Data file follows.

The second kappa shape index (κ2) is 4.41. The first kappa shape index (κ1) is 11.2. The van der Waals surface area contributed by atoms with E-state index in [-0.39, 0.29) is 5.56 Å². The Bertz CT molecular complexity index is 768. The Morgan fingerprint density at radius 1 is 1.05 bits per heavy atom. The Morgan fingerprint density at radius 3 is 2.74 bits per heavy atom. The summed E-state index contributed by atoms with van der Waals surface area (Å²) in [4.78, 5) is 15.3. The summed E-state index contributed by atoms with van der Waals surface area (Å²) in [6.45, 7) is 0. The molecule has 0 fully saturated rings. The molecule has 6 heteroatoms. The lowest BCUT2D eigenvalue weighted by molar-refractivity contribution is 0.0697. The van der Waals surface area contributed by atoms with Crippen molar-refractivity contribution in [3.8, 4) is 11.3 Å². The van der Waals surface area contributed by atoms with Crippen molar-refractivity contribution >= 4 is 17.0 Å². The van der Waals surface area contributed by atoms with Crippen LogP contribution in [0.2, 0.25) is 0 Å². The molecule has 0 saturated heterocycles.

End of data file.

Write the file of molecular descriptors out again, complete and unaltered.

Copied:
The second kappa shape index (κ2) is 4.41. The first kappa shape index (κ1) is 11.2. The van der Waals surface area contributed by atoms with E-state index in [-0.39, 0.29) is 5.56 Å². The Bertz CT molecular complexity index is 768. The Morgan fingerprint density at radius 1 is 1.05 bits per heavy atom. The Morgan fingerprint density at radius 3 is 2.74 bits per heavy atom. The summed E-state index contributed by atoms with van der Waals surface area (Å²) in [4.78, 5) is 15.3. The summed E-state index contributed by atoms with van der Waals surface area (Å²) in [6.45, 7) is 0. The molecule has 0 fully saturated rings. The molecule has 6 heteroatoms. The lowest BCUT2D eigenvalue weighted by molar-refractivity contribution is 0.0697. The van der Waals surface area contributed by atoms with Crippen molar-refractivity contribution in [3.8, 4) is 11.3 Å². The van der Waals surface area contributed by atoms with Crippen molar-refractivity contribution >= 4 is 17.0 Å². The van der Waals surface area contributed by atoms with Crippen LogP contribution in [0.2, 0.25) is 0 Å². The molecule has 0 saturated heterocycles.